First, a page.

U.S. soybeans slipped for a second straight day on Friday on signs of waning U.S. exports and improving crop weather prospects in South America that could lead to bumper output in Brazil and Argentina.
Corn fell for the fifth day in a row on slow U.S. exports and declining demand for domestic feed use and wheat fell despite concerns about dry weather stress on the hard red winter wheat crop in the U.S. Great Plains.
"Corn and wheat were technically weak. There just isn't anything fundamentally supportive right now and when early gains couldn't hold, they took profits heading into the weekend," said Shawn McCambridge, analyst for Jefferies Bache Commodities.
Chicago Board of Trade November soybeans were down 2-3/4 cents per bushel at $15.61-1/4. December corn was down 4-1/4 cents at $7.37-3/4 and December wheat was down 9 at $8.63-3/4.
Wheat ended down 1 percent for the week, corn was down 3 percent and soybeans ended the week up 1.7 percent.
Corn drew little buying interest and pressure remained on corn and also on soybeans because of lingering bearishness from the release on Thursday of the U.S. Department of Agriculture's (USDA) weekly export sales report.
The worst U.S. drought in half a century drove prices to historic highs this summer and there are signs demand is waning as end-users back away from the market due to poor profits.
The USDA said corn sales totaled 142,400 tonnes, below estimates for 150,000 to 250,000. Soybean sales were also lower than expected at 522,200, versus estimates of 650,000 to 850,000 tonnes.
"U.S. soybean exports were pretty low and you are looking at a big rebound in South American supplies," said Brett Cooper, a senior markets manager at INTL FCStone Australia.
The market expects a bumper South American soybean crop with improving weather prospects for November seedings. Improved crop weather seen early on Friday in Argentina and Brazil should boost plantings and emergence of corn and soybeans, said Don Keeney, meteorologist for MDA EarthSat Weather.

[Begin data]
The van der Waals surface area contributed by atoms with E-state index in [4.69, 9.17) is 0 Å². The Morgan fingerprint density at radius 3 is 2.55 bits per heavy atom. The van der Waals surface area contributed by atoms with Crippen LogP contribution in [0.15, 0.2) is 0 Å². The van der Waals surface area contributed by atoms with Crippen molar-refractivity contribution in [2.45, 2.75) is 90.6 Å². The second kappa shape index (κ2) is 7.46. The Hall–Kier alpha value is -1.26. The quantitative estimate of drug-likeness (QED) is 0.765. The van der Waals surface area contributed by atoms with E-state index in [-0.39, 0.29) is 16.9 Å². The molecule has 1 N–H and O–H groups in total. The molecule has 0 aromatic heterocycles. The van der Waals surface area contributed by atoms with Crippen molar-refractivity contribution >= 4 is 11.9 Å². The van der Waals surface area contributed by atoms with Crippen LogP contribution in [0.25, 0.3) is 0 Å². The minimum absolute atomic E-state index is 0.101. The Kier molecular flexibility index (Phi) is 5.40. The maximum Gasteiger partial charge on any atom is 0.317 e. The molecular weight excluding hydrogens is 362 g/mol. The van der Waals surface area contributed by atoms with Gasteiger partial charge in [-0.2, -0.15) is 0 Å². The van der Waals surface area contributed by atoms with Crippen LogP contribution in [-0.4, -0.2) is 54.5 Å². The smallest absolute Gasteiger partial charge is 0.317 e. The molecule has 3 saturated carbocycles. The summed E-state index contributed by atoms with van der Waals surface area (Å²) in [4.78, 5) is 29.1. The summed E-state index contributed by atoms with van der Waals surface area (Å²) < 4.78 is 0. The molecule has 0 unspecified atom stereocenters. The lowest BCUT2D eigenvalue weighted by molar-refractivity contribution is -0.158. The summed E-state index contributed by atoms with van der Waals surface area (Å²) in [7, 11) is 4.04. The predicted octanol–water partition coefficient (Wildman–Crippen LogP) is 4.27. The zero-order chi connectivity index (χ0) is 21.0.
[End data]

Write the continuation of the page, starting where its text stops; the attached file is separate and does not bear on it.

"The six- to 10-day (forecast) is for drier weather in central Argentina so all of Argentina will catch a break," he said.
Excessive wet weather has been slowing fieldwork in Argentina, and dry weather has been an issue in portions of Brazil. Now, it appears Brazil may receive some timely rains.
"The six- to 10-day is wetter for central and northern Brazil where rain is needed so this will certainly improve planting prospects," Keeney said.
U.S. PLAINS DRYNESS ALARMING
The wheat market, while ending lower, is finding some underpinning from prospects of lower global supplies as dry weather hurts production in Australia and the U.S. Plains suffer from lack of moisture for winter wheat planting and emergence.
Many areas of the drought-stricken United States continued to see improvement over the last week as steady rains started recharging parched soils, but for key agricultural areas of the U.S. heartland, there was little relief, a climatology report issued on Thursday showed.
Mostly dry weather in the U.S. Plains hard red winter wheat region over the next week will lead to renewed concerns about drought stress on the crop, Keeney said.
"There is light snow now in eastern Colorado and western Kansas, then it turns dry by the weekend through early next week," he said.
"There certainly will be no improvement and it will turn very cold with temperatures in the 20s (Fahrenheit) which will burn back the crop," Keeney said.
USDA on Monday said 81 percent of the U.S. winter wheat crop had been planted, up slightly from the 80 percent five-year average. But emergence of the crop was lagging the average pace. USDA said 49 percent of the crop had emerged, below the 56 percent five-year average.
Wheat traders in Europe said there was little fresh news to influence prices.
In Paris, November milling wheat was up 0.67 percent at 264.50 euros a tonne, steadying after a wave of selling on Thursday that saw open interest tumble by about 40 percent. Prices at 2:13 p.m. CDT (1913 GMT)